Troubleshooting Tips

If more than four groups are necessitated by the size of the class, then assign more than one group to study the same technology. Encourage students to think of the topic repetition as an opportunity to compare presentation approaches to the same material.


Pre-Activity Assessment

Know / Want to Know / Learn (KWL) Chart: Create four classroom KWL charts to help organize learning about the new topics. On large sheets of paper or on the classroom board, draw a chart with the title of each reproductive technology at the top. Draw three columns titled, K, W and L, representing what students know about the topic, what they want to know about the topic and what they learned about the topic. Fill out the K and W sections during the introduction as facts and questions emerge. Fill out the L section at the end of the activity.

Activity Embedded Assessment

Group Questions: During the activity, ask the groups:

  • Why was your technology invented? How does it help people?
  • What is your non-lecture element(s) going to be in the presentation? Why did you choose that format?

Post-Activity Assessment

Engineering Impacts: Engineers always think about the design of new technologies based on the needs of their clients, and they also consider how the introduction of technologies might affect other people or the environment. Engage students in a discussion of the broader impacts of the technologies from their presentations. What are some of the effects of the technologies on individuals, society and the environment? (Are there ethical, economical, and social changes that might result from the use of these technologies?)

KWL Chart (Conclusion): As a class, finish column L of the KWL Charts as described in the pre-activity assessment section. List all of the things they learned. Were all of the W questions answered? What new things did they learn?

Activity Extensions

Once students have heard presentations on all four reproductive technologies, assign them to each write an essay critiquing one technologies and suggesting improvements or future technological advances to expand upon it.

Activity Scaling

  • For lower grades, this activity is not recommended due to the level of reading required in the handouts.
  • For upper grades, have students turn in a written presentation "script" or storyboard that is graded.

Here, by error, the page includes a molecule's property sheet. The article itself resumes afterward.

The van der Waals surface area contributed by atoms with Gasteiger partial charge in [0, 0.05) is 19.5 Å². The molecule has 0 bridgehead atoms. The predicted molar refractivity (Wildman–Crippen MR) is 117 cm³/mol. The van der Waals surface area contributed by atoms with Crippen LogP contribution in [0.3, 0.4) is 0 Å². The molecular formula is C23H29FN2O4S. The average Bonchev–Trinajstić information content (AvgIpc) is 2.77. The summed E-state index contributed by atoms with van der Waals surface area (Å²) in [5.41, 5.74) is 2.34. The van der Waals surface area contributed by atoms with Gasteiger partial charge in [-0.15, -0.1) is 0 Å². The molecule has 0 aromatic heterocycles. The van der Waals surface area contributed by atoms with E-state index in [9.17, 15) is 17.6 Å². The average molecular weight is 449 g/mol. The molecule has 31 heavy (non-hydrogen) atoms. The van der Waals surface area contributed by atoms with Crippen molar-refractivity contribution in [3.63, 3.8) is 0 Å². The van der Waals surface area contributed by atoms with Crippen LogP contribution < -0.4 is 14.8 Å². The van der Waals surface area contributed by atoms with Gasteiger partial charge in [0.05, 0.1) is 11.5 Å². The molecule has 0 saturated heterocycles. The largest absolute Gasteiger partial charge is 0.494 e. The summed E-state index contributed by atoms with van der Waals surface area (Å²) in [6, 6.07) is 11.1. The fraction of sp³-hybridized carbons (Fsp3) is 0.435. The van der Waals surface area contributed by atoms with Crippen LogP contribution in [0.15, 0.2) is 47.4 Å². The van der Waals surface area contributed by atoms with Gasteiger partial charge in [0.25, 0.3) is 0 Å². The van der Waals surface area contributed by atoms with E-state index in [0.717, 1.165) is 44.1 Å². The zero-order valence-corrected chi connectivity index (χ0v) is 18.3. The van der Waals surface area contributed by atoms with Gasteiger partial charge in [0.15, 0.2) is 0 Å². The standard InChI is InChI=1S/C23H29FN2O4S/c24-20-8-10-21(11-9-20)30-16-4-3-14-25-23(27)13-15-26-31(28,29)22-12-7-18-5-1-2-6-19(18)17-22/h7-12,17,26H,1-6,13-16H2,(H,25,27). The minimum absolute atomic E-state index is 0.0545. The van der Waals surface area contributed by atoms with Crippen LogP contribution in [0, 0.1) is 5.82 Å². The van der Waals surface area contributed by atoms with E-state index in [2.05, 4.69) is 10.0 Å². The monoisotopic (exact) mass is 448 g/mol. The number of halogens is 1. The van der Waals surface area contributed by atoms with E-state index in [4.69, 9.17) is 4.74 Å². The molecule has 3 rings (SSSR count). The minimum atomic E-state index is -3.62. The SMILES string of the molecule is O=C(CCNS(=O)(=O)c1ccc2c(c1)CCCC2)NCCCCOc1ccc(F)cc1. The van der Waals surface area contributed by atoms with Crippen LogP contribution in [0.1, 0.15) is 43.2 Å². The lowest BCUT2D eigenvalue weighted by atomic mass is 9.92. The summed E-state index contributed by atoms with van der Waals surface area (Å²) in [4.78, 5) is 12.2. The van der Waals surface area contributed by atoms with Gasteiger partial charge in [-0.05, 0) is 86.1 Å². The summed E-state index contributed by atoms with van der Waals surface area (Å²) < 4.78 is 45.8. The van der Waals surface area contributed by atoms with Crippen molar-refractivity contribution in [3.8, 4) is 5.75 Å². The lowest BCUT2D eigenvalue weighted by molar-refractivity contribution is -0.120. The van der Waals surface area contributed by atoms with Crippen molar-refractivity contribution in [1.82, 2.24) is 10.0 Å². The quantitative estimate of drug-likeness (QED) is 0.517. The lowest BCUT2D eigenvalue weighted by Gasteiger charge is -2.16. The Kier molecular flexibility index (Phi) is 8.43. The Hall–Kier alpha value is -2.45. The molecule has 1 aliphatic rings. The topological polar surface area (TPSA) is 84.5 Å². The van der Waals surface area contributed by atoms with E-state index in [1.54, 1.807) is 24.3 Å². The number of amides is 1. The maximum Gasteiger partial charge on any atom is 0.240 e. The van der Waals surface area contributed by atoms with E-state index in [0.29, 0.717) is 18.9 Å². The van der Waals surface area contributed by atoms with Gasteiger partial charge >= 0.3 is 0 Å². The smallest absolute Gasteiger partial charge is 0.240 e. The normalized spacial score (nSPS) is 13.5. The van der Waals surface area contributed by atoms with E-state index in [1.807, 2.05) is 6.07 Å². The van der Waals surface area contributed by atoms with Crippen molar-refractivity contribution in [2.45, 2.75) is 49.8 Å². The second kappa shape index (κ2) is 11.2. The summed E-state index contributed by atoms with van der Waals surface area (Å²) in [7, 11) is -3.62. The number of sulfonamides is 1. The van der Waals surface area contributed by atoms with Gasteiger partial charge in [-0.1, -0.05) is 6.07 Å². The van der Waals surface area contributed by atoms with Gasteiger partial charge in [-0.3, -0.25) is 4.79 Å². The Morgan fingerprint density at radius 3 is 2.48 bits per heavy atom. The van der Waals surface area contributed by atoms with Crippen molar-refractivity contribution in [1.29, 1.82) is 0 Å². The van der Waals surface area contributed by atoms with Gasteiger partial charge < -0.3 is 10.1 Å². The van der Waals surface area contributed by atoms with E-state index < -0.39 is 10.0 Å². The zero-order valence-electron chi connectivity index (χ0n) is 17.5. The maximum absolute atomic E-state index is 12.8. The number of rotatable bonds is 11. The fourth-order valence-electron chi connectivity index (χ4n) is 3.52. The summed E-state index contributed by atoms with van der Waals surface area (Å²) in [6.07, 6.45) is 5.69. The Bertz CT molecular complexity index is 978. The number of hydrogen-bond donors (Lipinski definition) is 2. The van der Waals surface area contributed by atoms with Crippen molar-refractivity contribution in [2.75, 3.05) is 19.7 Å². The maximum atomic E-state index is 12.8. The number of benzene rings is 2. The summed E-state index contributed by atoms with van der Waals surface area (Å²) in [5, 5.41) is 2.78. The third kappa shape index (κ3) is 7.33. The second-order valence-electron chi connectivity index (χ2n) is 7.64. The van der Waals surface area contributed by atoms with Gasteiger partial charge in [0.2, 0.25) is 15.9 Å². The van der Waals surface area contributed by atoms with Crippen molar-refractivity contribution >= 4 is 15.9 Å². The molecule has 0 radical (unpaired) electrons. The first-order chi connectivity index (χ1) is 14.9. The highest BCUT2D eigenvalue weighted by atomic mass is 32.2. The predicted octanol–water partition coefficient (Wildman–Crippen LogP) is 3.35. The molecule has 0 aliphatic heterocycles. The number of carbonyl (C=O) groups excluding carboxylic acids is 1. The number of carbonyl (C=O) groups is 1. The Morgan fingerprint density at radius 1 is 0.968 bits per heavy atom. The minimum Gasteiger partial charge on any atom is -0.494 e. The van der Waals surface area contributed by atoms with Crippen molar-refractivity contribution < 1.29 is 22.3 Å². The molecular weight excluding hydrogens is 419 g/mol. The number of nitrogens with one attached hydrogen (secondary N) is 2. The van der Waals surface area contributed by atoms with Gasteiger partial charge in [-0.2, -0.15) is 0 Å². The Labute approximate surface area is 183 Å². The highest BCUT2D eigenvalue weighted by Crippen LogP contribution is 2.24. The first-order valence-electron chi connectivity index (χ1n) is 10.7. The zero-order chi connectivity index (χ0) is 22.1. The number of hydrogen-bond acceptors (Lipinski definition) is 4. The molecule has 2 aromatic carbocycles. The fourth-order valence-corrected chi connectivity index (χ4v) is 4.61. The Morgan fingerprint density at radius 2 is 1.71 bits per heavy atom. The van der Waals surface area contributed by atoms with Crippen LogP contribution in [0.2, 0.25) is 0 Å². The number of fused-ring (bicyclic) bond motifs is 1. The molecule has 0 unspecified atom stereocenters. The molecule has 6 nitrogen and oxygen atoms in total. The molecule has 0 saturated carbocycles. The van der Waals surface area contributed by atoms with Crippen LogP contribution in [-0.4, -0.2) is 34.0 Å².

Additional Multimedia Support

See tips for poster creation at: http://itll.colorado.edu/images/uploads/courses_workshops/geen1400/textbook/ch13posters.pdf


Amniocentesis, Medical References, Quick References: Fact Sheets. Updated August 2008. March of Dimes Foundation. Accessed February 17, 2009. http://www.marchofdimes.com/professionals/14332_1164.asp

Durham, Janelle. Transition to Parenthood: Some Statistics for Pregnancy, Labor and Birth. January 2003. Janelle Durham. Accessed February 17, 2009. http://transitiontoparenthood.com/ttp/foreducators/ceinfo/stats.htm

The Fertility Race: Statistics. Updated September 20, 1999. American Public Media. Accessed February 17, 2009. http://americanradioworks.publicradio.org/features/fertility_race/common/stats.shtml

Grossman, Neil. Pregnancy Ultrasound. Medical Encyclopedia. Updated January 29, 2009. Medline Plus, U.S. National Library of Medicine and the U.S. National Institutes of Health. Accessed February 17, 2009. (information and photographs) http://www.nlm.nih.gov/medlineplus/ency/article/003778.htm

In-Vitro Fertilization: IVF. Updated May 2007. American Pregnancy Association. Accessed February 17, 2009. http://www.americanpregnancy.org/infertility/ivf.html

Kochanek, Kenneth and Martin, Joyce. Supplemental Analyses of Recent Trends in Infant Mortality. Last reviewed October 15, 2008. Centers for Disease Control and Prevention, U.S. Department of Health and Human Services. Accessed February 17, 2009. http://www.cdc.gov/nchs/products/pubs/pubd/hestats/infantmort/infantmort.htm

Medications for Labor, Labor and Birth. Pregnancy-Info.Net. Accessed February 17, 2009. http://www.pregnancy-info.net/labor_medication.html


Kristin Field; Malinda Schaefer Zarske; Denise W. Carlson


© 2007 by Regents of the University of Colorado

Supporting Program

Integrated Teaching and Learning Program, College of Engineering, University of Colorado Boulder


The contents of this digital library curriculum were developed under grants from the Fund for the Improvement of Postsecondary Education (FIPSE), U.S. Department of Education and National Science Foundation (GK-12 grant no. 0338326). However, these contents do not necessarily represent the policies of the Department of Education or National Science Foundation, and you should not assume endorsement by the federal government.

Last modified: May 25, 2017